Power restored to parts of Cambridge
Power has been restored to parts of Cambridge after the explosion at Transpower's Cambridge substation early this morning left 12,000 homes and businesses in the dark.
Sharon Pierce from Victoria St butcher The Meat Company said power was back in her store and they would now have to count the cost of the blackout.
''We are glad it is back on because with our chillers we didn't want to risk losing too much of our stock but we'll have to check it all before we put it out again.
Crews worked around the clock to restore power to the town. Customers were without power since midnight following the explosion, which happened at 11.53pm, said Transpower corporate communications manager Rebecca Wilson.
Ms Wilson said staff were alerted ''in real time'' and responded to the substation on Watkins Road immediately but had to wait about an hour for smoke to clear from the explosion.
While a full investigation is planned, Ms Wilson said the main priority was to get power restored.
Only eight staff could work on the repair at any one time due to the confined nature of the affected space.
When asked to describe the area affected she said to think a home switch board and times that by a thousand. Ms Wilson was not aware of any issues at the station leading up to the explosion which she described as ''a rare occurrence''.
She said Waipa District Council had advised people to conserve water and waste water because their pumps run on electricity.
Many businesses in Cambridge ground to a halt without power.
It is understood Hautapu School is also closed for the day.
A local supermarket continued to operate on generator power and opened the doors of their coolstore for medication that required refrigeration.
''Anything that needs cooling has gone to the supermarket coolstore and that's quite good,'' Cambridge pharmacist Grant Clayton said. ''We didn't know about that so we found out that that's what we could do.''
Mr Clayton was in his store during the blackout but the town was barren and he was not expecting any customers.
''There is virtually nothing open because you can't use EFTPOS so even if you had customers. Without that you can't sell anything.''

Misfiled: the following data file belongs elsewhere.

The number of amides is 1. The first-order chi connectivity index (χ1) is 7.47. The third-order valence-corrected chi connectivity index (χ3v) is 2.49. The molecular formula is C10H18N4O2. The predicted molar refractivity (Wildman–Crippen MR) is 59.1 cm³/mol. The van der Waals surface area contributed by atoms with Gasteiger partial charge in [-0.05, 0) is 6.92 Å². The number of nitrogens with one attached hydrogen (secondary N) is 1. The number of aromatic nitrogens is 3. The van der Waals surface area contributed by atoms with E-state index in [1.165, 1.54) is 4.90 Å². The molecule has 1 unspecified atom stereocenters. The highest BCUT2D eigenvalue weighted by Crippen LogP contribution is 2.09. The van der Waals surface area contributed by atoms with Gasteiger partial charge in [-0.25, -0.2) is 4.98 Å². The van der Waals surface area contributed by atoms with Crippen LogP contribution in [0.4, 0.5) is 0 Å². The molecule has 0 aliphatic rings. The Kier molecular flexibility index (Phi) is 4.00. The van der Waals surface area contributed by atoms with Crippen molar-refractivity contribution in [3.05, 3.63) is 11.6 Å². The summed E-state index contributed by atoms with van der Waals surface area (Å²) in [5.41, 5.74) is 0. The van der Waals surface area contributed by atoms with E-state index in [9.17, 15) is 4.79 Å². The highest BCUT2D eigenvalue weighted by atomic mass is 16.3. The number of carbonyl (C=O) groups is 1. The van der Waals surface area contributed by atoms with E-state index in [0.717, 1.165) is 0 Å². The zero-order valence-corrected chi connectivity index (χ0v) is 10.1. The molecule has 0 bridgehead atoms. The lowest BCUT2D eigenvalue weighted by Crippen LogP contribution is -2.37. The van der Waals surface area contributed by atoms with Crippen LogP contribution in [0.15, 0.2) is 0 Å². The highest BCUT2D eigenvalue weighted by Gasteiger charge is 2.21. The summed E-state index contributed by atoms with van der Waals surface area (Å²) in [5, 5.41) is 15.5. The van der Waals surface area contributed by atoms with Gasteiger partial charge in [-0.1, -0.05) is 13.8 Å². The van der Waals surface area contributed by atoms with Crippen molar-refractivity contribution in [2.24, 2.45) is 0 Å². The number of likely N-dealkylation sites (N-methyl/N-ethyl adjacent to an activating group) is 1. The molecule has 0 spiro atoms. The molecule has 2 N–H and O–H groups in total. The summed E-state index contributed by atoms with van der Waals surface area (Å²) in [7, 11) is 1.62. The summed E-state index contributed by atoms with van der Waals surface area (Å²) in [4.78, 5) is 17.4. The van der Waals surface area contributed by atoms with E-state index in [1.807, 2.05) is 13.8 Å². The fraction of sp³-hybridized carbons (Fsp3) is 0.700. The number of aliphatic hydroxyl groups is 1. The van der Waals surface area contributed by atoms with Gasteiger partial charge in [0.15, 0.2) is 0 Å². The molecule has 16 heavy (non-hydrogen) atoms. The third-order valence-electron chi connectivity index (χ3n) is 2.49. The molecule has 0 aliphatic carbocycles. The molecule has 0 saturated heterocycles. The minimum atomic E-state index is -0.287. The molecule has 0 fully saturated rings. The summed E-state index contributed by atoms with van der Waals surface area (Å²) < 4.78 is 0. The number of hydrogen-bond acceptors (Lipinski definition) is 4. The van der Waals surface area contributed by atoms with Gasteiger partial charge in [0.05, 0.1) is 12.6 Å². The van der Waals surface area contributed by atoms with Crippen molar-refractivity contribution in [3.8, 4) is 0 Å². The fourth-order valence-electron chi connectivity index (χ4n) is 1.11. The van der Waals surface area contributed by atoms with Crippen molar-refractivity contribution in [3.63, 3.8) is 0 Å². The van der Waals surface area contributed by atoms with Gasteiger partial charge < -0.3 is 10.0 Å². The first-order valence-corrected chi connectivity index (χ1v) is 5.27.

He said Cambridge was a ghost town.
''The doctors aren't open. They can't operate either. There's nothing open. You'd think a bomb had gone off.
The Countdown Cambridge store was also up and running today on generator power after the team mobilised at around 3.30am.
Z Energy Cambridge operates 24 hours a day seven days a week but the outage forced them to shut up shop just after midnight. Site manager Ian Weston said all the pumps run on electricity and they had no choice but to close the doors.
''The local bakeries and hot bread shops, those staff have already gone home - it's across the board really.''
Fonterra Hautapu site manager Dave Young said they're diverting milk to a neighbouring factory to be processed.
"At this time of the year we have spare capacity at many of our sites," he said.
TOWN PULLS TOGETHER
Cambridge Chamber of Commerce chief executive Raewyn Jones said the town was lifted by the community spirit shown throughout the blackout.
Cafes were open serving tea, coffee and soup while Cambridge butcher The Meat Company held a barbecue on the footpath to get rid of perishable stock.
''Obviously their stock won't keep so rather than lose it they've chosen to give it away. That's lovely to see.''
Small to medium traders would lose business but ''will get through it'' but she had concerns for some farmers who might not have back-up systems in place.
''That would be a considerable concern for them.
''It is a good reminder to small and medium sized businesses that we need to have back-up plans in order.''
She said a days trading would be lost by Cambridge businesses and warned residents and businesses to unplug electrical devices from the wall to prevent damage.